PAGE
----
Every day at noon, a melodic chime echoes across the Caribbean island of Montserrat. For nearly two months, Krystal Bajkor, a visitor from North Carolina, assumed it was a clock marking the hour.
“I thought it was just a lovable feature of the little island,” said Ms. Bajkor, a former financial analyst who is currently writing a children’s book.
Then, in June, her husband, a management consultant, learned that the pleasant-sounding “clock” was, in fact, a daily test of the volcanic warning system. The Soufriere Hills volcano, which buried large swathes of the island in rocks and ash in the late 1990s, continues to be active, producing a cloud of hot gas, which appears to hover overhead from its crater.
The meaning of the chime is one of those things Ms Bajkor might have missed had she been a typical tourist. Before the pandemic, most visitors to Montserrat floated for perhaps a day, anchoring their sailboats in the harbor or leaving the ferry for a hike before returning to nearby Antigua for the night.
Now, for a tourist to set foot on the black sand beaches of Montserrat, she must pass a rigorous background check and earn at least $ 70,000 a year. Until recently, she also had to commit to sticking around for at least two months. In return, visitors have almost exclusive access not only to beaches, but also to an alternate reality, roughly the size of Manhattan, where the coronavirus does not appear to exist.
Shortly after British territory detected its first cases of coronavirus in March 2020, it closed its borders to tourists. In April 2021, it cautiously reopened with the remote work program, forcing vaccinated and unvaccinated visitors to self-quarantine for two weeks, then take a coronavirus test before exploring the island. So far, 21 travelers from seven families have participated.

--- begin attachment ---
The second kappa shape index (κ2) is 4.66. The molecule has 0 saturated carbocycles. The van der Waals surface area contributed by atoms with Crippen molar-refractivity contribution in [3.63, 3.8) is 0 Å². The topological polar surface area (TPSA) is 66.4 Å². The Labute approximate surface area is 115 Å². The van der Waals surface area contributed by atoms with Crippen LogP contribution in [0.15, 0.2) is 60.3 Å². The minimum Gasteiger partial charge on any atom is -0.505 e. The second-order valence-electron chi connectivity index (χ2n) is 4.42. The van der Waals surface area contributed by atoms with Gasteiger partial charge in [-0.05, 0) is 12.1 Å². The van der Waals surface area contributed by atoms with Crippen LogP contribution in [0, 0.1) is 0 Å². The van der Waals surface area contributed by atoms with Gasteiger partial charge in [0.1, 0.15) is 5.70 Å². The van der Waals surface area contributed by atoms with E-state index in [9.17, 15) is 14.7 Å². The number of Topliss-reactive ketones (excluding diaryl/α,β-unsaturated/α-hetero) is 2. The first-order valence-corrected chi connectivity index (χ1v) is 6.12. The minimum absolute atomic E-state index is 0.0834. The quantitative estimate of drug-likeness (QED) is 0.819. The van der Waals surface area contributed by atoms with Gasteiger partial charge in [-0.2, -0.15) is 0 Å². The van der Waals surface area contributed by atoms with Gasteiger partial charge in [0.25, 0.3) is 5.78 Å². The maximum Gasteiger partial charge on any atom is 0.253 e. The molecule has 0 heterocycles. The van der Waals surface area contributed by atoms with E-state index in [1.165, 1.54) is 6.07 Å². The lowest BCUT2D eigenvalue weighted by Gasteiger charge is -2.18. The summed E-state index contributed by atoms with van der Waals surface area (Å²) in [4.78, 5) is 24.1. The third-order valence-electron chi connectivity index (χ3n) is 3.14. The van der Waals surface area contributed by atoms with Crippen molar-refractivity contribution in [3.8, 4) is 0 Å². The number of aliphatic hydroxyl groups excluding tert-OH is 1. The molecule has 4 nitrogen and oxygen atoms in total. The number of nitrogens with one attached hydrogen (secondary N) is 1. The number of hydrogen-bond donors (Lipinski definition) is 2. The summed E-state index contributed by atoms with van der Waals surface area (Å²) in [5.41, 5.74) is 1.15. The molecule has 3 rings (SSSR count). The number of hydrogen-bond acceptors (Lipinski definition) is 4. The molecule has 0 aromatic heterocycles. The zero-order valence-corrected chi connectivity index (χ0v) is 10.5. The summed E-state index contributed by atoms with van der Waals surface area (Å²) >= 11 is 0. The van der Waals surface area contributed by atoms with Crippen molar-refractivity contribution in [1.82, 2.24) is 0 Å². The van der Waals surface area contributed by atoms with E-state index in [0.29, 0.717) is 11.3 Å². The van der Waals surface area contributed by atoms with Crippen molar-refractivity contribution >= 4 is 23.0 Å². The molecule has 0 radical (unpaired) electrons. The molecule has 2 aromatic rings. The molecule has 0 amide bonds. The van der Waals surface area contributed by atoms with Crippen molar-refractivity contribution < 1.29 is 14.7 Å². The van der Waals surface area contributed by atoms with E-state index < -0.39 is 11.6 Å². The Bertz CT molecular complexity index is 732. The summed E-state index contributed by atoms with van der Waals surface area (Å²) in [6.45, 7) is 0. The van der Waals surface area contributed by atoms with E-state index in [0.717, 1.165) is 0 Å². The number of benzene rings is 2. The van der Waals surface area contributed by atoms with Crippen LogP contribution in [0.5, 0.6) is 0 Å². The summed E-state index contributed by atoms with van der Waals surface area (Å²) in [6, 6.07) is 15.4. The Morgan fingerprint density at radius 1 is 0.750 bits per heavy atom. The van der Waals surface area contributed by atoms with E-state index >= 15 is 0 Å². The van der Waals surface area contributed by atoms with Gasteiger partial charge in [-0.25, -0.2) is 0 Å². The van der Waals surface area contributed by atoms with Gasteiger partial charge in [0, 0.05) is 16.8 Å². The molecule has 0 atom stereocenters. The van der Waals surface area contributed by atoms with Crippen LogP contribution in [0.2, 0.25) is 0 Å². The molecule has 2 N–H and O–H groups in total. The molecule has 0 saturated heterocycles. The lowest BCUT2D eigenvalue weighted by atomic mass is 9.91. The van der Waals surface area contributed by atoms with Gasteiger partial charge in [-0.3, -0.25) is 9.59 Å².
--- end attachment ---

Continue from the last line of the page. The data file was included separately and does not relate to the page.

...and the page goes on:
The island is certainly not alone in devising creative ways to attract visitors during the pandemic. Countries around the world have designed and redesigned a wide variety of systems to try to get money in without endangering the health of local people. Malta bans unvaccinated tourists from more than 30 countries, but provides hotel vouchers to visitors deemed safe. As of September 19, Israel began allowing tourists to enter, but only if they are vaccinated and are traveling in groups of more than five people.
Many Caribbean islands have attempted to attract remote workers with “digital nomadic visas” that allow a visitor to stay for a year or even longer.
But Montserrat’s program stands out even in a sea of unconventional experiences, as the island has chosen to reverse the standard length of a visa – the maximum length of stay for a person -, requiring a visit instead. minimal. It’s also unusual because while other islands have emphasized how much they want to make it easier for remote workers to visit, Montserrat has seemed proud to have struggled to reach its bubble of around 5,000, where few carry masks or lock their doors.
“They are very selective about who they let in,” said David Cort, professor of sociology at the University of Massachusetts, Amherst, who spent three months working at Montserrat with his wife, a risk analyst. trip, and their daughter. “I was told that in fact, they refused people.
As to whether the program benefited the island, it depends on who you ask. What everyone agrees is that the stakes are high. The main driver of the economy is the export of volcanic sand, not tourism. Still, Rose Willock, a broadcaster who lost her home to the volcano, noted: “It’s always a challenge when we don’t have enough people coming to our island.” Before the pandemic, local businesses counted between 18,000 and 21,000 tourists per year, according to the tourism authority.
But the most urgent is, of course, the virus. As of September 15, 33 people had tested positive in the previous 18 months, according to the health ministry. In April 2020, long before tourists were allowed to visit, an infected person died. Since only around 23% of the population has been fully vaccinated, it is widely believed that if the virus ricocheted across the island, the medical system could not handle it. If that happens, it could delay Montserrat for several years. The volcanic eruption wiped out two-thirds of the island’s population. He recovered, but slowly.